Kellie Lunney at Government Executive writes, in a report on yesterday’s hearings into mismanagement at the Veterans Affairs Department, that:
VA’s inspector general substantiated several allegations during its investigation of the Philadelphia and Oakland facilities. Among the problems in Philadelphia: mail mismanagement, data manipulation, $2.2 million in duplicate payments to veterans, and alleged bullying and retaliation against employees. The facility did not provide responses to more than 31,000 inquiries from vets; the requests had been pending for an average of 312 days. VBA’s policy is that 90 percent of inquiries should receive a response within five business days. In Oakland, the IG found that the staff had not processed thousands of informal requests for benefits dating back years, and had improperly stored formal claims.
One whistleblowing employee at the Oakland VA office testified that
… veterans’ claims were left to collect dust for decades, many of them deemed “no action necessary.”
... told the story of a vet’s widow writing to the department about her deceased husband’s benefits: “She was dead six years by the time we got to that letter.”
Also on the agenda, further questions regarding the senior VA executive who received:
... more than $300,000 in relocation expenses from the federal government … to move ... from Washington to Philadelphia last year, including $211,750 to a contractor through the Appraised Value Offer program, and $84,643.70 ... for expenses including storage of her household goods, subsistence, and shipment of personal items.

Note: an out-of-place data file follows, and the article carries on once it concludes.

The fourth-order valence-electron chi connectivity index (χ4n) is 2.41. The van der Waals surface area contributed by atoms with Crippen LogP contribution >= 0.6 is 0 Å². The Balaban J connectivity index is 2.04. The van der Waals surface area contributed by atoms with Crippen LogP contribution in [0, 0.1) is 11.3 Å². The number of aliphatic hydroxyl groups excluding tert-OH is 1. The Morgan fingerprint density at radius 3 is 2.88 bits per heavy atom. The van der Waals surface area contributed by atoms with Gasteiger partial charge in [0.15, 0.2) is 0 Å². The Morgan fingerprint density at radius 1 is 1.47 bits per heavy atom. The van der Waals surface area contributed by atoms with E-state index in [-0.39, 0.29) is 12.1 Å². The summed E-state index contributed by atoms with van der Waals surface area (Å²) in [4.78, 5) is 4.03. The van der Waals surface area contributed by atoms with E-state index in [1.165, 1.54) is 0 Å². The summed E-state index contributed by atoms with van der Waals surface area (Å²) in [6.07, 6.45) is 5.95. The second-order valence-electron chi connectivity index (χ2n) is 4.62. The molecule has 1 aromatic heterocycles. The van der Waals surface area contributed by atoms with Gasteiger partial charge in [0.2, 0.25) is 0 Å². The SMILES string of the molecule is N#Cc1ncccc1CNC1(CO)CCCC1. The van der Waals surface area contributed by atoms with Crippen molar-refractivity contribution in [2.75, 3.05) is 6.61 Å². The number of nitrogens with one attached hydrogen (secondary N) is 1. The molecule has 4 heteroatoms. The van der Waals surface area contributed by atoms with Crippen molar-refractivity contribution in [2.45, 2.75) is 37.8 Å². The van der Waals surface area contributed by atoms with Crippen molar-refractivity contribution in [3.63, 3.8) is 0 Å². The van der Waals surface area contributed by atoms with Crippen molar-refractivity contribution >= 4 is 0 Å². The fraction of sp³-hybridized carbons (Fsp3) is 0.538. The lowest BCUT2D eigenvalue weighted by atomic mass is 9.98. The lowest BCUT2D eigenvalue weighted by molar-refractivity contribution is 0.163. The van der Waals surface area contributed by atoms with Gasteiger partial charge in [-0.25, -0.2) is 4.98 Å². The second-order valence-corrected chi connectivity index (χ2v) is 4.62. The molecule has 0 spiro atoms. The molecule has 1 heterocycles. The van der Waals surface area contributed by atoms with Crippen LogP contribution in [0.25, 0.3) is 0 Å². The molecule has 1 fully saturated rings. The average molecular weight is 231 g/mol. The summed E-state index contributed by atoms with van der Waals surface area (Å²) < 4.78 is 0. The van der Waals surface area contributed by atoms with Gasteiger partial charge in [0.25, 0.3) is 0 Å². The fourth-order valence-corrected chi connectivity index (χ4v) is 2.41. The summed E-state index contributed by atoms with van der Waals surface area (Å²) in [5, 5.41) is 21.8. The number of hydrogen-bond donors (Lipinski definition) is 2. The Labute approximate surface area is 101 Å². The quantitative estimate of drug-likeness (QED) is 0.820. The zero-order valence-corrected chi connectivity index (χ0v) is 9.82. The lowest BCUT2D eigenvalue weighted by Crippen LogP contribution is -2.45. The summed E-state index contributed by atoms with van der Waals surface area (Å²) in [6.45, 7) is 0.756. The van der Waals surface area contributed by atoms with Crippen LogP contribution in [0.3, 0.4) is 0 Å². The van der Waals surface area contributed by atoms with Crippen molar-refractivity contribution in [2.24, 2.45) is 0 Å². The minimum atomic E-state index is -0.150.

Wednesday was not a good day for the VA. In another Government Executive story, Lunney writes that the hearings also dealt with allegations that:
Lucy Filipov, assistant director of VA’s Philadelphia Regional Office ... threw a party at her house that included Gary Hodge, head of the pension management center, his wife, and several employees. So far, okay. Except Hodge’s wife professed to be a medium who could help the living commune with the dead. And the invited guests (employees) allegedly were encouraged to pay her $30 each for that experience. Soliciting money from subordinates in the federal government is a no-no.
Filipov was at the House Veterans’ Affairs Committee hearing…
And when asked:
… directly about the supernatural soiree. She said she was told by an employee of the inspector general’s office that she could not discuss the matter as it is “part of an ongoing investigation.”
The hearings go on, the corruption continues, and the embedded bureaucrats stonewall in the conviction – probably correct – that they can outlast congress and the general sense of outrage over how the VA has treated the people for whom it was designed to care … as opposed to the way it has treated itself … with bonuses and 300k relocation payments.
And, one suspects that they can, indeed, outlast the outrage.
Leaving one to ponder the wisdom of Charles Lane’s proposal for dealing with the VA, which he describes as:
… a Soviet-style structure, minus the coherence of the one-party state.
So, Lane writes:
… maybe it’s time to consider more radical surgery — if not abolishing VA, then at least abolishing VA as we know it.
Freeing both veterans and low level VA employees from the clutches of the bureaucrats.